All lane running Contents


72.Highways England claim that the capacity improvements obtained from use of all lane running cost 60% less than traditional motorway widening, and are 40% more cost efficient than only using the hard shoulder at peak times. Overall, this particular claim has not been challenged in the written and oral evidence given to the inquiry.

73.Traditional motorway widening is extremely expensive and disruptive. There is generally no hard shoulder while construction is underway. The precise costs of a motorway widening scheme will vary according to the location, due to differences in landscape, land costs, and the cost of environmental undertaking and mitigation. Traditional motorway widening is now relatively rare. To take an example, the M25 J27–30 motorway widening scheme cost £272.4 million96 in 2002 figures (the figures used in the 2014 post-project evaluation). This is roughly £16.2 million per mile.97 In 2008, in the same written answer that gave the cost of the M42 Active Traffic Management pilot at £9.0 million per mile, the estimated cost of one mile of standard 3-lane motorway with a hard shoulder was said to be between £21.4 million and £35.0 million.98 This puts the cost of traditional motorway widening, both in terms of actual construction cost and the disruption caused, far above the costs of all smart motorway schemes.

74.The M42 scheme is by far the most infrastructure-intensive of the Smart Motorway options, with significantly more gantries and variable mandatory speed limit signs than other types of scheme. It is the most expensive alternative to traditional motorway widening. According to a written answer in 2008, the M42 scheme cost £9.0 million per mile.99 This is not adjusted for current prices, which may be very different due to the global financial crisis in the intervening period, but provides a rough estimate which is less expensive than motorway widening, but more expensive that other, less infrastructure-intensive designs of Smart Motorways.

75.All Lane Running is by far the least expensive of the options given. With fewer gantries, refuge areas and signals than other models, the financial savings can be substantial. The actual and projected costs of current and future All Lane Running schemes can be found in Table 4, showing a significant saving against traditional motorway widening and the M42 Active Traffic Management pilot.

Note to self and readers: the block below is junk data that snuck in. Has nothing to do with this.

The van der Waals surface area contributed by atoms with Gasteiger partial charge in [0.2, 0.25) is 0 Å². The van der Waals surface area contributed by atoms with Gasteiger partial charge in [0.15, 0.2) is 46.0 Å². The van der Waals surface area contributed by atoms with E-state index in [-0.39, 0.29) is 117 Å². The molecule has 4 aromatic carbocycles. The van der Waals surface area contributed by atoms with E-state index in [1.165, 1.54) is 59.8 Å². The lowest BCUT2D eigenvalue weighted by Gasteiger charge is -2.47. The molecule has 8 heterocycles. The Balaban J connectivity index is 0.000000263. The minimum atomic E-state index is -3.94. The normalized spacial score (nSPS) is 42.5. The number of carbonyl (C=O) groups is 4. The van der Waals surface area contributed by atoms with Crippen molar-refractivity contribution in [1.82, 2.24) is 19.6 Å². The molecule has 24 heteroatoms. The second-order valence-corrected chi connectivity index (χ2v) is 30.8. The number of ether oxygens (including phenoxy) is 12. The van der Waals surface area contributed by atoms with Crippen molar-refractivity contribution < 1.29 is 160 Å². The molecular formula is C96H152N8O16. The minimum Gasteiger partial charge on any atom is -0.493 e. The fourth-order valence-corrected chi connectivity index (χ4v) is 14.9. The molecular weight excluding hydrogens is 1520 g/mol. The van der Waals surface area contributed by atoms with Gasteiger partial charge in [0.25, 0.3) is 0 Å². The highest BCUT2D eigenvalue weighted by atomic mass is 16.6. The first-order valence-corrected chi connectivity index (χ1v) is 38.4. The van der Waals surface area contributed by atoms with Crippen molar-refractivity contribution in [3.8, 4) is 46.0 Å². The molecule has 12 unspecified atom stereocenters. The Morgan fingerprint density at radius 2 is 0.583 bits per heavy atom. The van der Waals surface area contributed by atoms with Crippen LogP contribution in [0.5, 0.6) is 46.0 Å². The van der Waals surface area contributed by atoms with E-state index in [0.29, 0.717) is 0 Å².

Table 4: Current and future MM-ALR schemes to 2020: Costs (actual and projected)

Scheme name

Additional lane miles


Cost per additional lane mile

M25 J5–6/7




M25 J23–27




M1 J39–42




M6 J10a–13




M1 J28–31




M1 J32–35a (2017)




M3 J2–4a (2017)




M1 J24–25 (2018)




Source:; Motorways: Written question – 29383; Motorways: Written question – 30302. In future projects, only projects where a cost has been published by Highways England have been included.

76.Cost savings are at the heart of the Department’s justification for the permanent conversion of the hard shoulder into a running lane. Andrew Jones denied that this was a design “on the cheap”, telling us that this was a key ingredient in a £15 billion national strategic road network budget over this spending period.100 The Government’s preference for All Lane Running is based on the fact that extra capacity can be obtained at a 60% lower cost than traditional road widening. The fact that All Lane Running is the least costly of the scheme designs cannot be challenged. That this involves the loss of the hard shoulder, resulting in a risk to safety, is another matter and is not justifiable.

77.We do not support the deployment of all lane running. Given that Highways England’s own risk assessments show that other forms of smart motorway are safer than All Lane Running, and still improve capacity, we recommend the design of the M42 Active Traffic Management pilot, or, less preferably, Dynamic Hard Shoulder Running as safer alternatives. The cost saving of All Lane Running cannot justify the increase in risk of certain hazards.

78.The Department would do well to decouple its thinking, and not assume that the loss of the hard shoulder is essential for the installation of a controlled environment. The “smart” in smart motorways does not come from the loss of the hard shoulder, but for motorists this is undeniably the most disturbing aspect of the changes. It could be seen as disingenuous to present this change as part and parcel of “smart” motorways. The Department cannot use a reduction in risk in some hazards to justify an increase in risk in others.

79.It is not justifiable for the Department to go ahead with a major motorway programme with only one year’s worth of safety information from the specific design that they have chosen. The All Lane Running design has been chosen on the basis of cost savings, and it is not acceptable for the Department to proceed with a less-safe design, putting people’s lives at risk, in order to cut costs.

80.We recommend an immediate halt to the rollout of All Lane Running, and that the proposed schemes be replaced by schemes based on the M42 Active Traffic Management design. That is, a design incorporating the temporary use of the hard shoulder as required, gantries spaced at a distance of 500–800 metres, and emergency refuge areas spaced at the same distance.

97 M25 Junctions 27–30 is a 16.8 mile stretch of motorway.

98 Roads: Construction, Hansard Column 1038W, 14 Oct 2008 :

99 Roads: Construction, Hansard Column 1038W, 14 Oct 2008

100 Q127 [Andrew Jones]

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15 June 2016